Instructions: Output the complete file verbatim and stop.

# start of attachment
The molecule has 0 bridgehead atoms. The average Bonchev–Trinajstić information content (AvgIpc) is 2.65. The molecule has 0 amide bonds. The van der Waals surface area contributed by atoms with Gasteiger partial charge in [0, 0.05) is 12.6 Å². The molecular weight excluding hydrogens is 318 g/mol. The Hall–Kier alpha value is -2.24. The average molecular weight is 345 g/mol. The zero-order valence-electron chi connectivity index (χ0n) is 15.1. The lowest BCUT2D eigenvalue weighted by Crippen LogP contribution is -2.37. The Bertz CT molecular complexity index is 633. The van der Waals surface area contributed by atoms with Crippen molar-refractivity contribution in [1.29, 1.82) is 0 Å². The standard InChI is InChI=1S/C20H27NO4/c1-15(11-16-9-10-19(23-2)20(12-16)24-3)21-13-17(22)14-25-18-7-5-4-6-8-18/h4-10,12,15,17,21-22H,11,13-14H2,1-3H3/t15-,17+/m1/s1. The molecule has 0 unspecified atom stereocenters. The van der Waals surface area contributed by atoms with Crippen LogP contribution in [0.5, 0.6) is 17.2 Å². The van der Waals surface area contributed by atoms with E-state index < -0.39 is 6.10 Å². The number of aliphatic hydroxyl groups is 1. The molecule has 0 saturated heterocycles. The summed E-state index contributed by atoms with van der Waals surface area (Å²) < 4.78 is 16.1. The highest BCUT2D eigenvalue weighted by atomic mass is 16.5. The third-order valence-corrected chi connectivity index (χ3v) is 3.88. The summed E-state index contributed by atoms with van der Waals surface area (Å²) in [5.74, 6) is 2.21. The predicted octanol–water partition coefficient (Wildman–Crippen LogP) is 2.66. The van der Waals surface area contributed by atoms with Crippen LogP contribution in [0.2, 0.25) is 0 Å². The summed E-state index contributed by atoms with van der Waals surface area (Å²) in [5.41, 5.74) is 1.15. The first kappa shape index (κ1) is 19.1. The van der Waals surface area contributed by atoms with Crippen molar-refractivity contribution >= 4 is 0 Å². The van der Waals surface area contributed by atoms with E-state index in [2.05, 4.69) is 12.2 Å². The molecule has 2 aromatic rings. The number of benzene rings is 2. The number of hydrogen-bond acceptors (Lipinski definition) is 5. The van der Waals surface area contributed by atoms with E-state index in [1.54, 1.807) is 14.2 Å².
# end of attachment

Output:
The molecule has 0 bridgehead atoms. The average Bonchev–Trinajstić information content (AvgIpc) is 2.65. The molecule has 0 amide bonds. The van der Waals surface area contributed by atoms with Gasteiger partial charge in [0, 0.05) is 12.6 Å². The molecular weight excluding hydrogens is 318 g/mol. The Hall–Kier alpha value is -2.24. The average molecular weight is 345 g/mol. The zero-order valence-electron chi connectivity index (χ0n) is 15.1. The lowest BCUT2D eigenvalue weighted by Crippen LogP contribution is -2.37. The Bertz CT molecular complexity index is 633. The van der Waals surface area contributed by atoms with Crippen molar-refractivity contribution in [1.29, 1.82) is 0 Å². The standard InChI is InChI=1S/C20H27NO4/c1-15(11-16-9-10-19(23-2)20(12-16)24-3)21-13-17(22)14-25-18-7-5-4-6-8-18/h4-10,12,15,17,21-22H,11,13-14H2,1-3H3/t15-,17+/m1/s1. The molecule has 0 unspecified atom stereocenters. The van der Waals surface area contributed by atoms with Crippen LogP contribution in [0.5, 0.6) is 17.2 Å². The van der Waals surface area contributed by atoms with E-state index < -0.39 is 6.10 Å². The number of aliphatic hydroxyl groups is 1. The molecule has 0 saturated heterocycles. The summed E-state index contributed by atoms with van der Waals surface area (Å²) < 4.78 is 16.1. The highest BCUT2D eigenvalue weighted by atomic mass is 16.5. The third-order valence-corrected chi connectivity index (χ3v) is 3.88. The summed E-state index contributed by atoms with van der Waals surface area (Å²) in [5.74, 6) is 2.21. The predicted octanol–water partition coefficient (Wildman–Crippen LogP) is 2.66. The van der Waals surface area contributed by atoms with Crippen LogP contribution in [0.2, 0.25) is 0 Å². The summed E-state index contributed by atoms with van der Waals surface area (Å²) in [5.41, 5.74) is 1.15. The first kappa shape index (κ1) is 19.1. The van der Waals surface area contributed by atoms with Crippen molar-refractivity contribution >= 4 is 0 Å². The van der Waals surface area contributed by atoms with E-state index in [2.05, 4.69) is 12.2 Å². The molecule has 2 aromatic rings. The number of benzene rings is 2. The number of hydrogen-bond acceptors (Lipinski definition) is 5. The van der Waals surface area contributed by atoms with E-state index in [1.54, 1.807) is 14.2 Å².